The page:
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Essential Albums, '78-98

A lot of music has come out of Orange County over the years. To fully grasp the arc of the punk-alternative scene, you need an earful of history.


SD made the album at the Casbah, the Fullerton studio run by Chaz Ramirez, a much-loved record producer who guided many O.C. bands, and had an important hand in honing Social D's sound.

Ramirez was a notorious pack rat, perched in a studio cluttered with gadgets, toys, musical instruments and mounds of electronic gear. Ramirez died in 1993 when he fell from a warehouse attic while scrounging for more stuff to squirrel away at the Casbah. Social Distortion eventually acquired the studio for reasons sentimental as well as practical.

Forced in 1985 to choose between a life of drugs and prison or sobriety and a future, Ness overcame the pull of self-destructive habits. His next 10 years of songwriting and recording revolved around clear-eyed contemplations and hard-edged re-creations of the wild life that had formed him.

Country and blues influences emerged on "Prison Bound" (1988), "Social Distortion" (1990) and "Somewhere Between Heaven and Hell" (1992), but the band never departed from its original concept. All were good albums with some memorable peaks; the gritty title cut of "Prison Bound" may be the apex of O.C. rock.


"White Light White Heat White Trash" 550 Music/Epic, 1996

For the long-aborning "White Light White Heat White Trash," Ness dug deeper, partly at the insistence of SD's new producer, Michael Beinhorn.

Where previous albums had largely been the diary scrawls of a man trying simply to make extreme experience intelligible, Ness now found the broader vision to sum up what it all meant. Far more tenderness and vulnerability--and even a touch of contrition--entered the mix, but not at the cost of a scorching performance.

"White Light" was the band's third major-label release, its bid to boost commercial returns from steady (about 250,000 sales per album) to stellar. The album debuted in the Top 40, SD's highest-ever chart position, but Epic couldn't push it to the top.

In 1998, the band finally reaped its first gold record, for cumulative sales of the 1990 release, "Social Distortion." SD summed up its first two decades with a searing in-concert retrospective, "Live at the Roxy," then went on hiatus as Ness went to work on a solo album due in 1999. SD now records for Time Bomb, the independent Laguna Beach label launched by its longtime manager, Jim Guerinot.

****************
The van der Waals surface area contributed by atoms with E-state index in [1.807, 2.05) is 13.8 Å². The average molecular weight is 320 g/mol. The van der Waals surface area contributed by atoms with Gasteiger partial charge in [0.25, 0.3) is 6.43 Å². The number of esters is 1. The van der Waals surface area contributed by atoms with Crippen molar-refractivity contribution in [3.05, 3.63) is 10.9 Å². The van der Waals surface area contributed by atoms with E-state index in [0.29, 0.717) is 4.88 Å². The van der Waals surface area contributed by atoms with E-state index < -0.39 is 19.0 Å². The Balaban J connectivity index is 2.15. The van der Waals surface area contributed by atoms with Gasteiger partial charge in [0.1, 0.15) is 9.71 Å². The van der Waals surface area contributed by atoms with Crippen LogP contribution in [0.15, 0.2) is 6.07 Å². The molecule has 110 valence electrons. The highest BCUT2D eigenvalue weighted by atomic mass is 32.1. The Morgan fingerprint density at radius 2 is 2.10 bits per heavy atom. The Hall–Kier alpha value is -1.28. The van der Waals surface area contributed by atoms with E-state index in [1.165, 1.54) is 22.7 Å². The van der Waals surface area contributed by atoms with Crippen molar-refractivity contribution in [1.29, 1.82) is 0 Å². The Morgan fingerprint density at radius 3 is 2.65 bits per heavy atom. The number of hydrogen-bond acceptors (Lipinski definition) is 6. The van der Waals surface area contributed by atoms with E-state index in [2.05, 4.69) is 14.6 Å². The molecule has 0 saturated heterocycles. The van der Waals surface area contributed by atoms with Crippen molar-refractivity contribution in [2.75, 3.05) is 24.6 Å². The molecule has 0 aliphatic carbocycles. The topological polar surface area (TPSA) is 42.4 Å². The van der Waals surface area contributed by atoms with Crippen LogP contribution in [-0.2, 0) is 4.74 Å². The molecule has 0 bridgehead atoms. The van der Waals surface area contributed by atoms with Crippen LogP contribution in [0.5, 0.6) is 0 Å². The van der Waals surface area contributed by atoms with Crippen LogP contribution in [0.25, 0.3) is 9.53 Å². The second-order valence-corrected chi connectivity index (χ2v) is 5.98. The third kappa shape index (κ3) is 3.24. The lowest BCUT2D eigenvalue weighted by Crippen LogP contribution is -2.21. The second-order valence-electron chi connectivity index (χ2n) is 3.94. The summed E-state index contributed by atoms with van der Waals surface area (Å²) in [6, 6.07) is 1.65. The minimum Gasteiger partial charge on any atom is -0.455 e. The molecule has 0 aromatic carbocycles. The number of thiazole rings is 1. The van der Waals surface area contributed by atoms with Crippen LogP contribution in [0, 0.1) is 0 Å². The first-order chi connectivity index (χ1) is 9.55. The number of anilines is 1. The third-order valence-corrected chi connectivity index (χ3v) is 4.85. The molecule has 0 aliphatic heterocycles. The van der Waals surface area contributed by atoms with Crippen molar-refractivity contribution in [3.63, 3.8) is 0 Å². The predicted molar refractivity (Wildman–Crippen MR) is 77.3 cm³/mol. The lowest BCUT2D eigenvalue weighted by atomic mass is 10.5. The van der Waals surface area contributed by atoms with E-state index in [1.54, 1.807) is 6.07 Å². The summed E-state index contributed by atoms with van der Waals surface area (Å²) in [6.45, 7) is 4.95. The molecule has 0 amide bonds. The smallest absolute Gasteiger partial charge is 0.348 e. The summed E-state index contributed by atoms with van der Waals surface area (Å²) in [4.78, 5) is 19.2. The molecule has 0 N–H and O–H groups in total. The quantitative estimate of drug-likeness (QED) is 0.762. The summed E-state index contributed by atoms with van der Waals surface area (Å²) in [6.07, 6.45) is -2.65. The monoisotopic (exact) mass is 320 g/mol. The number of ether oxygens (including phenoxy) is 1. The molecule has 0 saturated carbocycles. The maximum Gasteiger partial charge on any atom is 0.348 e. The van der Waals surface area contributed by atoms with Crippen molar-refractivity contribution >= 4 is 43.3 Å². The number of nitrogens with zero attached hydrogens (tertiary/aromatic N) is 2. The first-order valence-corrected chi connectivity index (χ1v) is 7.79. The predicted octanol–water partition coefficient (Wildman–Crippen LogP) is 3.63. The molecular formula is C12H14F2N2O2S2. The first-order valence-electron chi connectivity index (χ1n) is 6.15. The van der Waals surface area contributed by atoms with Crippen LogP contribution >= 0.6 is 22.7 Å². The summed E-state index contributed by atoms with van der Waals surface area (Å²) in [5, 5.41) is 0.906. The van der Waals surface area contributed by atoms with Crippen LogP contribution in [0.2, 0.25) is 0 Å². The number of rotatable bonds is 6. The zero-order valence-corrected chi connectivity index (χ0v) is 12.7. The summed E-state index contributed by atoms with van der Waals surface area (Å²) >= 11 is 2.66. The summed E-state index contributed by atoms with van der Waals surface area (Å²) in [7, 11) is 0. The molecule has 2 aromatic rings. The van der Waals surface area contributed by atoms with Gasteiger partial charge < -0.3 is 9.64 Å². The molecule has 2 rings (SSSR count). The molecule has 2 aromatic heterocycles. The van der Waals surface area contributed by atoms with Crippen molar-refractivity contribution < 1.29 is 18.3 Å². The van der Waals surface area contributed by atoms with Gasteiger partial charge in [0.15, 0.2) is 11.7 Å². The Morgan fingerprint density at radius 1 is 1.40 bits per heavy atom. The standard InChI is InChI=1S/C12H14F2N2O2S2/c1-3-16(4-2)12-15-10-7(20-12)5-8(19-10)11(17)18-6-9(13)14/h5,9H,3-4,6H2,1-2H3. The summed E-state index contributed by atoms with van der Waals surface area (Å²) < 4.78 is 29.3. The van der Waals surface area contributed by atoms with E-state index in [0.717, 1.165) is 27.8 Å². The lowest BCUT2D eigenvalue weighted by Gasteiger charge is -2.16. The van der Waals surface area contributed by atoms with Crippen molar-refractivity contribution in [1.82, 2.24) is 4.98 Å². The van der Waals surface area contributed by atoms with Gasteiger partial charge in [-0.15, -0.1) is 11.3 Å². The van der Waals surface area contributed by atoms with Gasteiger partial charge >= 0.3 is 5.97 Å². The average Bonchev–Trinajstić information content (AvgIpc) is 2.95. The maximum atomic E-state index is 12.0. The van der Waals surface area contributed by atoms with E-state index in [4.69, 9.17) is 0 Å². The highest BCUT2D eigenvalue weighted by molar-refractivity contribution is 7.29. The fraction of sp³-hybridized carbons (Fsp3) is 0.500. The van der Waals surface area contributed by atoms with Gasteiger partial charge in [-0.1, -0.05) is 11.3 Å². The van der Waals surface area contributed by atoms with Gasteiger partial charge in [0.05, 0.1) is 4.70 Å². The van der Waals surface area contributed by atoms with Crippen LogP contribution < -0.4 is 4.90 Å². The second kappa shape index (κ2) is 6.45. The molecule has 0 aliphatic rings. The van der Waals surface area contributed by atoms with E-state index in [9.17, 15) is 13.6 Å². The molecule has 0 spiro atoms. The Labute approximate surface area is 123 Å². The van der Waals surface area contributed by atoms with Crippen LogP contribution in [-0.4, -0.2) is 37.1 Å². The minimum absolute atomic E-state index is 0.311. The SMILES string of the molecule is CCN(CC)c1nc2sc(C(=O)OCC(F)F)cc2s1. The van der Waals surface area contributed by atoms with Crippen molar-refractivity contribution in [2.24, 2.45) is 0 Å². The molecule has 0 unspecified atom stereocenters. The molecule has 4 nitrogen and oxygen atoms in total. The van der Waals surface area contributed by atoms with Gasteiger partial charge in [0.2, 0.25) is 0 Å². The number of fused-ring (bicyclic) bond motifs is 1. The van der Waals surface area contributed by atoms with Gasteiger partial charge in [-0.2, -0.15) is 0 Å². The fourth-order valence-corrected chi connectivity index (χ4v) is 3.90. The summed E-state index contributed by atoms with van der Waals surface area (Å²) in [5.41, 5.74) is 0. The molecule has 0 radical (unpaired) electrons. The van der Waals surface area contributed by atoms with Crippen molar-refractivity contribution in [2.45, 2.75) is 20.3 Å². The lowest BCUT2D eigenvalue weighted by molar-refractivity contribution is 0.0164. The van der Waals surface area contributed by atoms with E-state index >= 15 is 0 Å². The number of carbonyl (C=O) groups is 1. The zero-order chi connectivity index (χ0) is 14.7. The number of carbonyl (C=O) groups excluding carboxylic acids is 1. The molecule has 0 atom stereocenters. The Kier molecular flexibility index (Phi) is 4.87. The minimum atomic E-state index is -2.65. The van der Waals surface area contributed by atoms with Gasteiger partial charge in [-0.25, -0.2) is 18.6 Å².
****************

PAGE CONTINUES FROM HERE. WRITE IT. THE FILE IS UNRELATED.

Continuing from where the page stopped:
Other Orange County modern-rock bands have reaped bigger rewards, but when it comes to creative achievement over a long haul, none stands ahead of Social D.


"Dance With Me" Frontier, 1981

T.S.O.L.--for True Sounds of Liberty--was the most dangerous, the most unpredictable and the most popular of O.C. punk bands during the early 1980s, thanks largely to its mercurial front man, Jack Grisham.

Grisham was strapping, handsome, athletic, charming--a natural clown and rabble-rouser, a self-described trouble-maker who got his teenage kicks from vandalism, petty theft and beating up people. He also was a literate songwriter steeped in romanticism and introspection as well as typical punk defiance.

Grisham was capable of spray-painting "I love you grandma" on the cloud-puffed, blue-sky mural that served as a backdrop to the onstage action at O.C.'s famous punk-rock den, the Cuckoo's Nest, but also of attacking T.S.O.L.'s first label boss, Robbie Fields, over a contract dispute. With such a tempestuous ringleader, T.S.O.L. generated a heady mixture of violent release and naughty outrageousness.

The first T.S.O.L. record, a five-song EP, was straightforward, hard-fast punk rock. The themes were political, including tirades against the renewal of the military draft. Grisham sang in a faux-British accent inspired by Johnny Rotten.

But the band's hallmark rage for change and experimentation soon became evident: "Dance With Me," which also emerged in 1981, had little in common with the "T.S.O.L." EP. Its cavalcade of moods and themes was kept on track by the dark authority of the playing.

A spooky mood prevails on "Dance With Me," underlined by a graveyard scene on the cover. The album inhabits a Halloween fun-house hall of horrors on the title song and "Code Blue," in which Grisham plays a necrophiliac giving a hilarious, if explicit, account of his preferences. It veers toward film noir for the cloak-and-dagger mystery "Triangle" and encompasses earnest accounts of embattled individualism.

Offspring founders Dexter Holland and Greg Kriesel played "Dance With Me" obsessively when they were getting into punk.

Producer Thom Wilson had heard all about T.S.O.L.'s violent aura when he agreed to record "Dance With Me," the band's first full-length album. "I was very apprehensive about it. People said to me, 'Are you sure you want to do this? They beat people up.' "

But Wilson found four musicians who took their performance seriously and worked industriously, the lone quirk being Grisham's insistence on sitting while he recorded his vocals.

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